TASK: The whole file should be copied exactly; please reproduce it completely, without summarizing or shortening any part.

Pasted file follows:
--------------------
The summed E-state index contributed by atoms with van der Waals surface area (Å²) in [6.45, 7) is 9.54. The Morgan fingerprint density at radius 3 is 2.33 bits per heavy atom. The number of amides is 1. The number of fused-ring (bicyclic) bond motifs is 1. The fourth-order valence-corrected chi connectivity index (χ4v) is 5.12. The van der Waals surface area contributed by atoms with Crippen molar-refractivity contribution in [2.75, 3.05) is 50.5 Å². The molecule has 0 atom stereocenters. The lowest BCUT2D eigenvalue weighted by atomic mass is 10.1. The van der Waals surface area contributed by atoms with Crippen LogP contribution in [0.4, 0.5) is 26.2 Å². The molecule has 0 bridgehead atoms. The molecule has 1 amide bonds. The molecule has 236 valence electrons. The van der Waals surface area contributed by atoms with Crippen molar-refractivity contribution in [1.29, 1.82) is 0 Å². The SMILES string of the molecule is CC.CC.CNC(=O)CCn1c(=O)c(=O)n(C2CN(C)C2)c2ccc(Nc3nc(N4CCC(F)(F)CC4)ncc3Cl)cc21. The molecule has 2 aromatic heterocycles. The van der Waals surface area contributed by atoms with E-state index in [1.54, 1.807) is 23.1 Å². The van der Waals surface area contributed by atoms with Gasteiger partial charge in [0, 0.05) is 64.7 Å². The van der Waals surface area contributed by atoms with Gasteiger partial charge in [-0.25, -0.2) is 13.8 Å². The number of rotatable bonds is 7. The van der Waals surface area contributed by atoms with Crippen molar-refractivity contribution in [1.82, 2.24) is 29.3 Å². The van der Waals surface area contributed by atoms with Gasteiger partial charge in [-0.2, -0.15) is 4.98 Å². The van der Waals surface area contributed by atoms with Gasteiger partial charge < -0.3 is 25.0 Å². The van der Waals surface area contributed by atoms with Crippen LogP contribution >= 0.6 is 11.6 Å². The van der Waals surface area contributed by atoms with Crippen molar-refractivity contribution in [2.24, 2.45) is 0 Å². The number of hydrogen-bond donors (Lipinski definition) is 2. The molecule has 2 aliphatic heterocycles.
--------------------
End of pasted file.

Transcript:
The summed E-state index contributed by atoms with van der Waals surface area (Å²) in [6.45, 7) is 9.54. The Morgan fingerprint density at radius 3 is 2.33 bits per heavy atom. The number of amides is 1. The number of fused-ring (bicyclic) bond motifs is 1. The fourth-order valence-corrected chi connectivity index (χ4v) is 5.12. The van der Waals surface area contributed by atoms with Crippen molar-refractivity contribution in [2.75, 3.05) is 50.5 Å². The molecule has 0 atom stereocenters. The lowest BCUT2D eigenvalue weighted by atomic mass is 10.1. The van der Waals surface area contributed by atoms with Crippen LogP contribution in [0.4, 0.5) is 26.2 Å². The molecule has 0 bridgehead atoms. The molecule has 1 amide bonds. The molecule has 236 valence electrons. The van der Waals surface area contributed by atoms with Crippen molar-refractivity contribution in [1.29, 1.82) is 0 Å². The SMILES string of the molecule is CC.CC.CNC(=O)CCn1c(=O)c(=O)n(C2CN(C)C2)c2ccc(Nc3nc(N4CCC(F)(F)CC4)ncc3Cl)cc21. The molecule has 2 aromatic heterocycles. The van der Waals surface area contributed by atoms with E-state index in [1.54, 1.807) is 23.1 Å². The van der Waals surface area contributed by atoms with Gasteiger partial charge in [0, 0.05) is 64.7 Å². The van der Waals surface area contributed by atoms with Gasteiger partial charge in [-0.25, -0.2) is 13.8 Å². The number of rotatable bonds is 7. The van der Waals surface area contributed by atoms with Crippen molar-refractivity contribution in [1.82, 2.24) is 29.3 Å². The van der Waals surface area contributed by atoms with Gasteiger partial charge in [-0.2, -0.15) is 4.98 Å². The van der Waals surface area contributed by atoms with Gasteiger partial charge < -0.3 is 25.0 Å². The van der Waals surface area contributed by atoms with Crippen LogP contribution >= 0.6 is 11.6 Å². The van der Waals surface area contributed by atoms with Crippen molar-refractivity contribution in [2.24, 2.45) is 0 Å². The number of hydrogen-bond donors (Lipinski definition) is 2. The molecule has 2 aliphatic heterocycles.